Rahm Emanuel not only has a turf fight on the home front in his bid to become Chicago's mayor but a turf fight in his home.
When the former White House chief of staff decided to return to Chicago this year, he first asked Rob Halpin, the man renting his house while he was in Washington, to move out. Halpin refused.
Now, from the comfort of Emanuel's own home, Halpin is considering a bid for Chicago mayor.
''People have come to me asking me to consider running for mayor," Halpin told ABC affiliate WLS in Chicago. "If they get the signatures needed and get me on the ballot, I will run."
That is a pretty tall order. Halpin needs to file a petition with 12,500 signatures by Nov. 22 to make the February election.
But the opposition to Emanuel's march to become mayor may need some help. In the days after longtime mayor Richard Daley's surprise announcement that he would not seek another term, as many as 15 local leaders suggested they'd be interested in succeeding him.
Since Emanuel confirmed his intentions, though, six have backed out and some others remain undecided.
"Some just don't have the resources to go up against Rahm," says Dick Simpson, a politics professor at the University of Illinois. "He'll face four or five viable candidates" when they file later this month, but "Rahm is the frontrunner."
Halpin apparently sees himself among the "Rahmstoppers," a term used by the Chicago Tribune's John Kass, who first reported Halpin's story. "I will be an alternative to some of the people that are running for mayor," Halpin told WLS.
The industrial developer will need some industrial-strength help if he is serious. As James Parrilli, one of the people who met with Halpin to discuss a mayoral bid, told ABC News, "It's absolutely impossible."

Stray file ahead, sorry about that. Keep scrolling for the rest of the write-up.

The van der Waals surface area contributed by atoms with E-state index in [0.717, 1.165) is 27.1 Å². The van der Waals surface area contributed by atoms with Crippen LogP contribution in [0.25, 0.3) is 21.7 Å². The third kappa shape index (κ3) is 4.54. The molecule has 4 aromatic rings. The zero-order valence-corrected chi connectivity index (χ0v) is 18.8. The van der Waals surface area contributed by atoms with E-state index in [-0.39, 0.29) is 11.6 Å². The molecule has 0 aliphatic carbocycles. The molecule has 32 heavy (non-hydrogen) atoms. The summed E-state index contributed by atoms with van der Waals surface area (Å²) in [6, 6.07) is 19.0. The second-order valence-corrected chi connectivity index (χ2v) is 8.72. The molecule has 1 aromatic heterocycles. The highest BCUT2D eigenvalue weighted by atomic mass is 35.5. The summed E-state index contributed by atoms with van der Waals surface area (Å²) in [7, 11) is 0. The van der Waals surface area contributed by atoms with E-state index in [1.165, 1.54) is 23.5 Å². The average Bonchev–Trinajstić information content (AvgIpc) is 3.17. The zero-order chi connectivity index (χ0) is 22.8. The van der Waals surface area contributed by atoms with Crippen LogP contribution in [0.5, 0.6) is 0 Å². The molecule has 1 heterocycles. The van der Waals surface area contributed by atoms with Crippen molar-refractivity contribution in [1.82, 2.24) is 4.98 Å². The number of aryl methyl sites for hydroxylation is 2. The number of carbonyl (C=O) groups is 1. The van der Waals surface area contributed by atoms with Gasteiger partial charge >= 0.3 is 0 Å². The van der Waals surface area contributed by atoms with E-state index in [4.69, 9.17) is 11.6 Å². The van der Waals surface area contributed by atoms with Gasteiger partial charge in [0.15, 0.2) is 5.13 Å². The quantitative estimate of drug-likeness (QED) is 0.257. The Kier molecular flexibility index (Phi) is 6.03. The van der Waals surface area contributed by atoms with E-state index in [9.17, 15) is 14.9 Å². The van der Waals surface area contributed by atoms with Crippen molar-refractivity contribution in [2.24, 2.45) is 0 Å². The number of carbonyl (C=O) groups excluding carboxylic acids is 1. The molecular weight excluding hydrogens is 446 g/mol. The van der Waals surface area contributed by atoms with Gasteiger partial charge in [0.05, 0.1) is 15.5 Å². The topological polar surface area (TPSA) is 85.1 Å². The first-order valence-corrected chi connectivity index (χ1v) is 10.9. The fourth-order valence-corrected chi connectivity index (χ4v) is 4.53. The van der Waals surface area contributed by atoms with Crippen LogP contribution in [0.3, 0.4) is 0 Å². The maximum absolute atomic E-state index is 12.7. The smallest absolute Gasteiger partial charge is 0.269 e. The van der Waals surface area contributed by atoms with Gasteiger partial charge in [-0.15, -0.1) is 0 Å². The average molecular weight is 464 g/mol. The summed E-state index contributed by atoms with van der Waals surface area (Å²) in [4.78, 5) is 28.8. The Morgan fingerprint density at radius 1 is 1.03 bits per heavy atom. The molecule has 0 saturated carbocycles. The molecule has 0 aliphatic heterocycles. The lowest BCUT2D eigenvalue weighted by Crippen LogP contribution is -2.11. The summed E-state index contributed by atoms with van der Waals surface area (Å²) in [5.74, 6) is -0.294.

Parrilli is a Republican committeeman in the heavily Democratic city who, "by nature, is going to support a business guy" like Halpin.
"I told him the only way to do this is to put $20,000 in an account right now and go hire people to get this [collecting signatures] done," Parrilli said. "He doesn't have that knowledge, doesn't know the right people. He has no credibility."
Parrilli said that when he left Halpin's house after meeting with him Sunday, "he wasn't ready" to put up the money needed.
But even if Halpin's bid is a non-starter, it has drawn attention to an issue that helps the so-called Rahmstoppers: Emanuel's residency.
The question of whether he is even qualified to run has loomed over him. The challenge likely to be raised by opponents is based on a longstanding municipal statute that says a candidate must have resided in the city for one year preceding the election.
The city code is clear and there's a real case to be made against Emanuel, election lawyer Burton Odelson said.
"If Rahm had left his house vacant, just as the president of the United States did, and come back to it on occasion, he would have no problem," he said. "He gave up his interest in living in the city of Chicago."
If so, he also gave it up to a stubborn renter and now a possible challenger.